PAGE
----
This large prospective study found a high prevalence of blindness and visual impairment among rural residents in the Hainan province, even after completion of the largest ever nongovernmental cataract surgery program in China.
The authors write that approximately 30,000 cataract surgeries were completed in the Hainan Cataract-Free Zone cataract surgery program undertaken in 2009 and 2010. This produced a cataract surgery rate of approximately 3,550/million population without counting the cataract surgeries performed in local hospitals or by other organizations.
To assess the full effect of this program, the authors used the Rapid assessment of avoidable blindness (RAAB) method to define the prevalence of blindness and visual impairment in people aged ≥ 50 years in rural Hainan, China’s southernmost and smallest province.
A total of 6,482 subjects were examined, for a response rate of 95.3 percent. The sample prevalence of blindness was 4.4 percent, while the prevalence of severe visual impairment and visual impairment were 1.9 percent and 9.9 percent, respectively.
While the impact of this program was reflected in the increased cataract surgical coverage in Hainan, the prevalence of blindness in Hainan was still high compared with many other areas in China. They write that if the 30,000 cataract surgeries offered were all performed for those with cataract-related blindness, approximately 45 percent of the cataract-related blindness would have been eradicated and the prevalence of blindness should have decreased by 22 percent.
There are a number of reasons why those with the worst vision have not received surgery through the free cataract surgery program. First, poor vision might limit their mobility and thus access to the service. Second, those with more severe cataract and cataract-related blindness tend to be older patients with multiple medical illnesses. Lastly, some individuals with long-standing cataract-related blindness might be habituated to poor vision and therefore decline surgery.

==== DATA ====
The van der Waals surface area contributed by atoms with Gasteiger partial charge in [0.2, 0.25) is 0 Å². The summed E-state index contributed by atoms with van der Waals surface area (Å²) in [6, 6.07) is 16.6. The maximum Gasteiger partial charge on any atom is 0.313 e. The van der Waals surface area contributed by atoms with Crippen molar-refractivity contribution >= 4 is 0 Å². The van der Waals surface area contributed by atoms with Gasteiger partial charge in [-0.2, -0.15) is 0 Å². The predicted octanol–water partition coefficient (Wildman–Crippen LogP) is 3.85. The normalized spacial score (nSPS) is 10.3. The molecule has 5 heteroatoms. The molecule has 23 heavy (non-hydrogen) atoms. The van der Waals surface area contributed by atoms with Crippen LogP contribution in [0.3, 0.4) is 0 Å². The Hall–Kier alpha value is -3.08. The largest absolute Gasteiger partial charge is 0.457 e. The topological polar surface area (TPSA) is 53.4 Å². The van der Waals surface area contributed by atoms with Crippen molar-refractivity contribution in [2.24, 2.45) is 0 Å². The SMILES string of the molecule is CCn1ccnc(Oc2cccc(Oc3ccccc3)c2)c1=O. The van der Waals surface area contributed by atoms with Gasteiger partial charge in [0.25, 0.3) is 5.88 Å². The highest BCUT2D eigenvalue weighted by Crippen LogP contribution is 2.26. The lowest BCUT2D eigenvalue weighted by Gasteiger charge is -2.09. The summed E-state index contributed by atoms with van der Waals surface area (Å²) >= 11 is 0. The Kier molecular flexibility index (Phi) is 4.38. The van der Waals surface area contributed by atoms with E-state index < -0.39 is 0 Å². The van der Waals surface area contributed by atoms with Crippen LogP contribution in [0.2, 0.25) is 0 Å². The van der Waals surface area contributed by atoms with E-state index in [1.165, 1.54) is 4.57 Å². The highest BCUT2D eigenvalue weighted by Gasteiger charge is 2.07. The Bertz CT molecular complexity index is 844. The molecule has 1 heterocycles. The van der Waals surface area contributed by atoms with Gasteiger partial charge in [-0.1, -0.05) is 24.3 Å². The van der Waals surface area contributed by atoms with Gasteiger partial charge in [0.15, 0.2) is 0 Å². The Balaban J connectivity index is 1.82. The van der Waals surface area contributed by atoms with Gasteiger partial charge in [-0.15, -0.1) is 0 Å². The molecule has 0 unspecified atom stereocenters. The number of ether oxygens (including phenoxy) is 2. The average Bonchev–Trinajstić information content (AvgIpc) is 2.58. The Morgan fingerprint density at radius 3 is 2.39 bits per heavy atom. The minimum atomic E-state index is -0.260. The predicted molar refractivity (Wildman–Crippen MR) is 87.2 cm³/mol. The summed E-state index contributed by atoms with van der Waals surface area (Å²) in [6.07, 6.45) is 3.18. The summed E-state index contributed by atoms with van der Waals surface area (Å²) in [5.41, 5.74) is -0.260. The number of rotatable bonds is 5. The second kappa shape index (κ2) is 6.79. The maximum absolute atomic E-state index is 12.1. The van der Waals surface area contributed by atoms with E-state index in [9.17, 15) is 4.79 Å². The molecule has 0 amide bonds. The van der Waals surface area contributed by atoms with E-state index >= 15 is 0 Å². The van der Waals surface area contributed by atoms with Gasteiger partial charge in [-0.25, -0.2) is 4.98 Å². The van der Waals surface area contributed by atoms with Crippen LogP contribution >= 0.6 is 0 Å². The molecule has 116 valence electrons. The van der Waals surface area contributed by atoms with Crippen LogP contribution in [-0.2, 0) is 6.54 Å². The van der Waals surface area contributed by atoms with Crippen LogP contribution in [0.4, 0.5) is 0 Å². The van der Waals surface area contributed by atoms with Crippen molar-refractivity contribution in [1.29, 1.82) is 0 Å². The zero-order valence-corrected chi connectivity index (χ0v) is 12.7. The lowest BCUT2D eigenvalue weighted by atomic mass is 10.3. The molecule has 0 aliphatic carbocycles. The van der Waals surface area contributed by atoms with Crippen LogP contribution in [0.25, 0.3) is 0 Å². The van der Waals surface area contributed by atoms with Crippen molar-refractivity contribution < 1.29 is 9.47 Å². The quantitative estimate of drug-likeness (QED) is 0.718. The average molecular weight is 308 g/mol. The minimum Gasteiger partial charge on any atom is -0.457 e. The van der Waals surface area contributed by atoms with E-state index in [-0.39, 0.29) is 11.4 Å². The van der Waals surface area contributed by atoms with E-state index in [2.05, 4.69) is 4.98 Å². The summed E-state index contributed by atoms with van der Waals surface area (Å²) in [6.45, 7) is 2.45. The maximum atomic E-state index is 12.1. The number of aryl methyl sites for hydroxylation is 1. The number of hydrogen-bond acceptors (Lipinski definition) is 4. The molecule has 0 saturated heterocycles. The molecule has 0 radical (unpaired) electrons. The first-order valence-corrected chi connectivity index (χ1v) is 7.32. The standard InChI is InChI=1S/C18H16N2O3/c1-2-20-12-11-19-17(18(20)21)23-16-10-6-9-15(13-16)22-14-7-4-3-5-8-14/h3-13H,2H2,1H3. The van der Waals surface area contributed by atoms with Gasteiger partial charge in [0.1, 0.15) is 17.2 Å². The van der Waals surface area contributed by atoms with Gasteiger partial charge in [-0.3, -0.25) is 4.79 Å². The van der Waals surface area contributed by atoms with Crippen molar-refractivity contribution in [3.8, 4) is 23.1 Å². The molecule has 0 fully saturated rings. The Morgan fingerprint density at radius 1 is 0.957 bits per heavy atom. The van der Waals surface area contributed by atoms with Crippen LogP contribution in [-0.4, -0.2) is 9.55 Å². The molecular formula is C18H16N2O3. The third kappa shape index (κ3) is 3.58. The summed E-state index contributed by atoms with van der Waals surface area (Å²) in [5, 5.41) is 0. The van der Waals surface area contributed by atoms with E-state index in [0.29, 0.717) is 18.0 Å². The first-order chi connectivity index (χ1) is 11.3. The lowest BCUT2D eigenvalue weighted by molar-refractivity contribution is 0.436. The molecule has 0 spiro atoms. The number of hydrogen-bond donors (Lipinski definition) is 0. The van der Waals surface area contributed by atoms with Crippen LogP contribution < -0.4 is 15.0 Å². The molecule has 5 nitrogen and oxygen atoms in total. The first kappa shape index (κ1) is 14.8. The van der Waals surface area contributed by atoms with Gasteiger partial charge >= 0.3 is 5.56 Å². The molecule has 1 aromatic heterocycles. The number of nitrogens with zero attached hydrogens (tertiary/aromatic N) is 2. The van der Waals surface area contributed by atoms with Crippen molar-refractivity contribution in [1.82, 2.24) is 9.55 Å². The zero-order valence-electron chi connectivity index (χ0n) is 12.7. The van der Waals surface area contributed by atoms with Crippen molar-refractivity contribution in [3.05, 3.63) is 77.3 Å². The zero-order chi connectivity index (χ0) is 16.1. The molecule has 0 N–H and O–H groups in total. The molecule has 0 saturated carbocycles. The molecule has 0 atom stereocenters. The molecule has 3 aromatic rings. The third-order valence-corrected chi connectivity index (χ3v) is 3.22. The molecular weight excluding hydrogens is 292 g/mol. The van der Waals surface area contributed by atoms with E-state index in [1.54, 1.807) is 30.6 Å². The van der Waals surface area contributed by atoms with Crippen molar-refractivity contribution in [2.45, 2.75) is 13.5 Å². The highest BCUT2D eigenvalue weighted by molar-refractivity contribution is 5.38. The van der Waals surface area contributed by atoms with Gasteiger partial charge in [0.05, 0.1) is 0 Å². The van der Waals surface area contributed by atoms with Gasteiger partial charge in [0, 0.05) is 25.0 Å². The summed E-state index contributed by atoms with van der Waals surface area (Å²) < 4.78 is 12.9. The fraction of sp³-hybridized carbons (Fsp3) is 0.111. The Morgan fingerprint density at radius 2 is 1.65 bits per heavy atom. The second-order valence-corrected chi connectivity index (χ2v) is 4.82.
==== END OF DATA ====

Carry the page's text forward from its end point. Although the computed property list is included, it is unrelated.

Age and sex were associated with increased prevalence of blindness, severe visual impairment, and visual impairment. Overall, cataract accounted for approximately 60 percent of blindness and severe visual impairment.
Of the 524 eyes that had received cataract surgery, 87.2 percent had IOLs implanted, 21 percent had a poor visual outcome (visual acuity < 6 /60), and 20 percent had a borderline visual outcome (visual acuity < 6/18 but ≥6/60). Eyes that received surgery from charitable organizations had a higher rate of IOL implantation and better outcomes (visual acuity ≥ 6/18) than eyes that were operated on elsewhere. The authors write that this may be due to a well-established quality-control system and structured surgical training in charitable organizations compared with local public or private hospitals.
They conclude that continuing actions should be taken to eliminate cataract-related blindness. They say the study showed that there is significant room for improvement in the quality of surgeries performed in public hospitals. Improved strategies for screening, public awareness programs and patient education might help increase uptake of cataract surgery and cataract surgical coverage.